Aušrinė typeface, courtesy Beržulis

Name: Aušrinė
Designer: Mindaugas Gavrilovas, Studio Cryo
Foundry:
Beržulis
Release Date: September 2020

Fonts from top to bottom: Ausrine, Chalet, and Serifbabe
Fonts from top to bottom: Aušrinė, Chalet, and Serifbabe

Back Story: Aušrinė is one of the two debut typefaces launched by new Lithuania-based foundry Beržulis, which was formed by Mindaugas Gavrilovas of one-man agency Studio Cryo. Gavrilovas formed the open source font foundry—which offers its fonts for free thanks to funding from the Lithunian Council for Culture—in order to experiment with typeface design outside of the constraints of commissioned client work. Beržulis’s fonts are each inspired by an element of Lithuania’s mythology and its alphabet, and the foundry’s name is derived from the country’s folklore around the god of the birch tree. “My decision by selecting this name was very simple—I needed a word from our mythology with at least one Lithuanian diacritic character in it,” says Gavrilovas. “I’m aware that the ‘funkyness’ of this word can’t be translated to non-Lithunian readers, but I kind of love that mystery.”

Beržulis birch tree visuals

The typefaces showcased on Beržulis look to eschew any particular style or trend, hence the fact that the web platform, developed by Tomas Martinkus, was created to be “very simple, almost blank,” as Gavrilovas puts it. “My goal is to not stick to any one technique, and focus more on telling a story based on a selected mythological character as inspiration,” he adds.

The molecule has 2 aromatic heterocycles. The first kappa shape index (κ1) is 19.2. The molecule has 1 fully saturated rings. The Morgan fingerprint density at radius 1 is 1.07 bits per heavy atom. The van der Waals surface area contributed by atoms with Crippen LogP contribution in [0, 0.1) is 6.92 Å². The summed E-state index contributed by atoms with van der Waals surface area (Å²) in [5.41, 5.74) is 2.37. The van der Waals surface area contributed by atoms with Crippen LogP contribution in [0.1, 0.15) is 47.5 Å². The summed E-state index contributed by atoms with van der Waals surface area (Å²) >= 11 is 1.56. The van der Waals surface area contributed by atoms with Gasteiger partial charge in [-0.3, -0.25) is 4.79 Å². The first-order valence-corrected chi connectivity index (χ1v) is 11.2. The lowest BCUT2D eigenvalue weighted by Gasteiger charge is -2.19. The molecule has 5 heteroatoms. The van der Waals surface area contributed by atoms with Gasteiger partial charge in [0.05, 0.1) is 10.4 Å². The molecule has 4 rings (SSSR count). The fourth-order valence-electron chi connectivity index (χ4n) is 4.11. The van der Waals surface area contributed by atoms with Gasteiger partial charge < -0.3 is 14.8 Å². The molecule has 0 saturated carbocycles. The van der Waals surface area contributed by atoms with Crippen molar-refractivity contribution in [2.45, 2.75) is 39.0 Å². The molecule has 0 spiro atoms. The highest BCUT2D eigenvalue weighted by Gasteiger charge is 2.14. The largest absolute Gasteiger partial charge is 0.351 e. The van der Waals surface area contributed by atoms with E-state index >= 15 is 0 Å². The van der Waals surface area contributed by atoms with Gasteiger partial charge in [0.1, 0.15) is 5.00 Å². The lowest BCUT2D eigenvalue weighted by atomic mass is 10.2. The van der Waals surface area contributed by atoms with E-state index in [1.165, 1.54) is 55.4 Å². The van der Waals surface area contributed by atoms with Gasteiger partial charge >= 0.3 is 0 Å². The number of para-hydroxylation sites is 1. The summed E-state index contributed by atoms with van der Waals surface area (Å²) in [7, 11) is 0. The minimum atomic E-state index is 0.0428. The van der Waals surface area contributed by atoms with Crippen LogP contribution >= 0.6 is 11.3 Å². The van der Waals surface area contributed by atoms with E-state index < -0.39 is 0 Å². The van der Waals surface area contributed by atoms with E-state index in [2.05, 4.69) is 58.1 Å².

Work began on Aušrinė at the beginning of this summer, and the biggest design challenge was to make lettering that looked ostensibly simple in form within the strictly compact grid Gavrilovas created for himself.

Why’s it called Aušrinė? In Lithuanian, Aušrinė is known as the goddess of beauty, queen of all stars, or queen of heaven, and Gavrilovas aimed to design a typeface without thinking much about its functionality and “focus on aesthetics instead.” According to Gavrilovas, a popular folklore tale about Aušrinė tells the story of how Mėnulis (the Moon) fell in love with the beautiful deity Aušrinė, and cheated on his wife Saulė (a star). “Aside from the obvious circle and its reference to sunrise, I wanted to blend a specific story with a minimal amount of shapes,” says the designer. “Therefore in this typeface you can see a blend of circular and star-shaped forms.”

What are its distinguishing characteristics? In-keeping with the font’s folkloric roots, Aušrinė is proudly Lithuanian. As such, it bears distinctive diacritic marks (the accents that sit above letterforms). Available only in one weight as a monospaced, upper-case-only typeface, Gavrilovas describes its letterforms as “boxy, minimalistic, mechanical and hard to read,” aiming to create a sense of otherworldliness. 

The numerals also use the circular sun-like form. An extra twist: try typing all the numbers in a row, and you will see beautiful comet on your screen, the designer promises.

Aušrinė typeface, courtesy Beržulis

What should I use it for? Thanks to its bold, unapologetic forms, Aušrinė feels like an ideal font for uses such as headlines or even logotypes. “There aren’t that many experimental typefaces with Lithuanian characters, so it shapes up to be a great source for local designers,” says Gavrilovas. “I really encourage them to be adventurous and not afraid to try it out… I mean, it’s completely free!”

What other fonts would it be good to pair with? You can really go two ways with Aušrinė when it comes to pairing: make it even more out-there, or rein it in.  As  Gavrilovas says, “it really depends on the designer’s choice and style. I’m not personally picky about pairing fonts but I’m nevertheless always up for weird combinations.” He suggests trying “acidic” serif typefaces like Serifbabe, Cheesy Tots or on the other side of the coin, fonts like your standard Times New Roman or Helvetica.